Separately, IMF chief Christine Lagarde warned cash-strapped Greece that it will get no extra time to make a huge debt payment due at the end of the month. 

"There will be no period of grace," Ms Lagarde said in Luxembourg when asked about the huge €1.6 billion debt payment.

"I have a term of June 30. If it's not paid by July 1, it's not paid," she said, adding: "No delay of one month or two as I heard; it's due June 30." 

Greece had already bought itself time by bundling four looming IMF loan payments into one to be paid by the last day of June, becoming the first country to use such a possibility since Zambia in the 1980s. 

Ms Lagarde's refusal to consider an extension adds to the pressure on Greece's government as its creditors are refusing to dole out the last tranche of its international bailout, which also expires on June 30. 

She said the IMF was "fully ready to discuss" the pension system, which Greece says is a red line in its war with its creditors over their demands for painful reforms, adding that smaller pensions "must be preserved".

Following weeks of recrimination between Greece and its international lenders, both sides are no closer to an agreement that would see Greece receive over €7bn in rescue funds that would allow it to stave off a debt default this month.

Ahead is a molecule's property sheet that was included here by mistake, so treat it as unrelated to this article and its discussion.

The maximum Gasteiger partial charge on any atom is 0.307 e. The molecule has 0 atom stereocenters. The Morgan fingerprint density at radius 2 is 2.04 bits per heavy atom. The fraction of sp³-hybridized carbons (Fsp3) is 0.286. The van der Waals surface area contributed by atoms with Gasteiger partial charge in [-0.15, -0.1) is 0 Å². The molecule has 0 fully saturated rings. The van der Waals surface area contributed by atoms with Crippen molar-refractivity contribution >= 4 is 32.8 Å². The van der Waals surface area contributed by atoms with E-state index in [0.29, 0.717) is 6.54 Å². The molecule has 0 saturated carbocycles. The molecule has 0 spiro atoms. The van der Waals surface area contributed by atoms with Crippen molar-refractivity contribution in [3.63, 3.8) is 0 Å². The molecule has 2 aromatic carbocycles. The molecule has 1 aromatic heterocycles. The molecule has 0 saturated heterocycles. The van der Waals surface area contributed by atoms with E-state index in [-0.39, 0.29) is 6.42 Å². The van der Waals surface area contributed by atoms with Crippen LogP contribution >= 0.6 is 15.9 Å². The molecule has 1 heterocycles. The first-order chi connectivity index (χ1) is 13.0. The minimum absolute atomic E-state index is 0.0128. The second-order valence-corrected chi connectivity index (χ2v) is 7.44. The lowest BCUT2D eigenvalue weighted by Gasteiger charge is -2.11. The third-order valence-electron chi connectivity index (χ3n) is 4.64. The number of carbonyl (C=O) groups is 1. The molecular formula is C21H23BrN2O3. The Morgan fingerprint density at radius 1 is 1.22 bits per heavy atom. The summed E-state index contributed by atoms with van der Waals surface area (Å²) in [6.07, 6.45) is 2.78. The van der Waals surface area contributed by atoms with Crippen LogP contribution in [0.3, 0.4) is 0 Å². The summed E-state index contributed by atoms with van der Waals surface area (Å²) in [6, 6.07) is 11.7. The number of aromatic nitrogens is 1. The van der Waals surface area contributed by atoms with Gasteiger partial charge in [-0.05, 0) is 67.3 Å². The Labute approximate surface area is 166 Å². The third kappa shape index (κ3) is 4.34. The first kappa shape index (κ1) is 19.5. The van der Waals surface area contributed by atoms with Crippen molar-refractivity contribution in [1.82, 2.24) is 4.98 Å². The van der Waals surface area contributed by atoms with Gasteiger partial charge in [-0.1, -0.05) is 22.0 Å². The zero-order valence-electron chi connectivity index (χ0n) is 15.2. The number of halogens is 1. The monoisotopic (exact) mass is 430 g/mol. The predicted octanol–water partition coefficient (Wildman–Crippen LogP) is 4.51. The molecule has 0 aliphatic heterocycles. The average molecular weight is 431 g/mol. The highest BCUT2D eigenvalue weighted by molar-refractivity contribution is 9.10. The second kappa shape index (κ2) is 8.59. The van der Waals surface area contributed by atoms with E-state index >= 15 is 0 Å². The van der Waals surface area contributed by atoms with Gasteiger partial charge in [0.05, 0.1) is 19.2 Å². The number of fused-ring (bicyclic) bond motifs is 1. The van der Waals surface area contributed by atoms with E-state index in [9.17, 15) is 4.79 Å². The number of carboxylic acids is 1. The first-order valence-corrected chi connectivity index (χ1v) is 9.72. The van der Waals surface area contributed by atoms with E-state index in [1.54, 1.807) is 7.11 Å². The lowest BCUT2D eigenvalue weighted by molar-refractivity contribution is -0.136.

The Bank of Greece yesterday took the unusual step of calling on the Greek government to reach agreement with its lenders or face what it called a painful exit from the euro.

Greece has less than two weeks to reach agreement with its creditors or else it will default on a €1.6bn debt with the International Monetary Fund and face an exit from the single currency.

The Bank of Greece described an agreement between Athens and the EU and IMF as a historical imperative.

It also issued an unprecedented warning that a default would probably lead to Greece not just leaving the single currency, but also the European Union.

However, an increasingly bad-tempered deadlock remains between both sides.

Earlier, Mr Varoufakis said a breakthrough at today's meeting in Luxembourg was not likely.

Meanwhile, the ECB has slightly increased the amount of emergency funding that can be given to Greek banks.

But Bundesbank head Jens Weidmann said, in an interview published this morning, that the ECB will not step in to save Greek banks if the political process fails.